A Recap of the Inaugural Women of the Lens Film Digital Broadcast Festival

By: Niki Igbaroola

Lately, conversation around film, cinema and the industry have been centered around men and their inability to respect consent. This narrative has overshadowed the multitude of good, honest work being created by women, persons of colour and non-binary individuals outside and within the industry. The Women of the Lens Film and Digital Broadcast intent to reveal “the complexity, diversity, and multiplicities of women who’re ordinarily overlooked in the conventional media sphere,” was an interruption of this narrative. Walking into a room of black women screenwriters, producers, directors and film enthusiasts, reminded me that the industry is much more than just the white male predator narrative.


In this space, prior to the movie screening, we sat: enjoying refreshments provided, in conversation with one another, quickly slipping into a camaraderie that implied long-term relationships. Although, many of the women in the space had worked together previously and so arrived together at this event with history behind them. It was wonderful to be in a space listening to and speaking with black women freely: from critical, technical and emotional places about creating content for the screen. There wasn’t any need to hold back or couch the discussions in palatable terms because everyone there was open to discussions that broached, the good, bad and ugly with regards to the film industry and especially narratives representing black womanhood.

The launch theme of black female sexuality, which would be further explored via a panel was introduced with the screening of Spike Lee’s sometimes controversially received film Girl 6. It was something of a disappointment for me that the movie to mark the launch of this event had been created by an African-American man as I was looking forward, very eagerly to watching Black British female talent displayed on the screen. However, as Jennifer G. Robinson, organiser of the event explained in her speech opening the event, the festival’s aim is to showcase work that is honestly attempting to showcase black women on screen. Additionally, Girl 6, though directed by Spike Lee was written by Suzanne Lori Parks an acclaimed American screenwriter and novelist. Sure, it would have been preferable that Black British female talent marked the opening of the event, however, Girl 6 was a thoughtful choice.

As a movie that has been long on my list of must-sees, surrounded by black women was a wonderful way to finally see this poignant film. It was a very timely screen when looked at against the slew of sexual assault allegations being levied against gatekeepers in the film industry. A representation perhaps of the insidiousness and normalisation of sexual impropriety in the industry. Girl 6 ironically opens with Quentin Tarantino playing himself – think of that what you will, or better still, find a way to watch this cinematic masterpiece.

The panel hosted by Yvonne Connikie with Delia Rene, Jane Sante and Kelechi Okafor was a captivating post-movie conversation around, specifically, Black British female sexuality that saw the room engaged. Exploring stereotypical portrayals, the need for women to visit strip clubs and the complexities of raising young black girls today, the conversation was inclusive of every woman in that room. We shook our heads in agreement, disagreed and learnt from one another in a short half hour space that flowed into the reception that concluded the event.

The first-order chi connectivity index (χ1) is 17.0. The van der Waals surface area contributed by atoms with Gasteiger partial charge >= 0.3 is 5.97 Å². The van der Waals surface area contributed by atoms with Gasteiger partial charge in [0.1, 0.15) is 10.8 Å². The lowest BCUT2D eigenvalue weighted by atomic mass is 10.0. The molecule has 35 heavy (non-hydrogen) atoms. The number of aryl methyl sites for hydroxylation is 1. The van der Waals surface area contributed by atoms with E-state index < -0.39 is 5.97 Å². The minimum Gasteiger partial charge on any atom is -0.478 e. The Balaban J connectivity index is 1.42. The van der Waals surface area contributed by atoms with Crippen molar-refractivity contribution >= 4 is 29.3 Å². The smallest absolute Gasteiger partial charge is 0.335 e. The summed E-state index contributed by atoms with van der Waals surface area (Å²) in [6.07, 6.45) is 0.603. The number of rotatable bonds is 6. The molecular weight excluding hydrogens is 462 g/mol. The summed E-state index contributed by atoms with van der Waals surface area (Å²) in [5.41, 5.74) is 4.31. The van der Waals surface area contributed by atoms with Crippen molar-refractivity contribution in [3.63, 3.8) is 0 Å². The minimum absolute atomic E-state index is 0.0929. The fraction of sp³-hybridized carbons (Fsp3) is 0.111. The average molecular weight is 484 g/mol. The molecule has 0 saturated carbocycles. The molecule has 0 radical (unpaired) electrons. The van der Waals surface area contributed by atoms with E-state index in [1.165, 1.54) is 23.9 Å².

A few of the women I conversed with will have their films showcased during the festival. I am very excited for the debut of Aysha Scott’s movie Absent: a film exploring the long-term trauma of absent fathers on children and the mothers raising these children. This is a passion project born from Scott’s own experiences growing up raised by a single mother looking after her 7 children. The film’s tagline: “One must forgive, to overcome adversity,” follows through the idea of how we carry the trauma of abandonment and its place in affecting our ability to grow or change. It explores how repeated cycles of abandonment are borne from the inability to let go of past pain.

As the opening gambit for a festival that will be showcasing fifty-four screenings and several panels, I left very pleased and slightly tipsy. To have spent a few hours with women creating and passionate about what is being created about and for black women on screen, reminded me that our true narrative is in our hands. It also pushed me to set my movie searches beyond the realm of Hollywood and look to the grassroots creators making passion led, honest narratives, ungoverned by the politics of mainstream production companies. A good search start is with The Women of the Lens Film Digital Festival, aimed at highlighting “the multifaceted complexities of black women and women of colour.” This festival will be showing stories, reiterating the fact that “women’s stories are human stories [] that can be enjoyed by all audiences irrespective of ethnicities” and to support this, a myriad of panels discussing themes like: the trouble with women, bonds that bind, sugar and spice and all things black girl, will take place following film screenings over the course of the festival.

 

“The stories contained in the Festival highlights the multi-faceted complexities of black women and women of colour. The stories show that these women’s stories are human stories, our stories that can be enjoyed by all audiences irrespective of their ethnicities.”

-A quote from Jennifer G. Robinson the creator.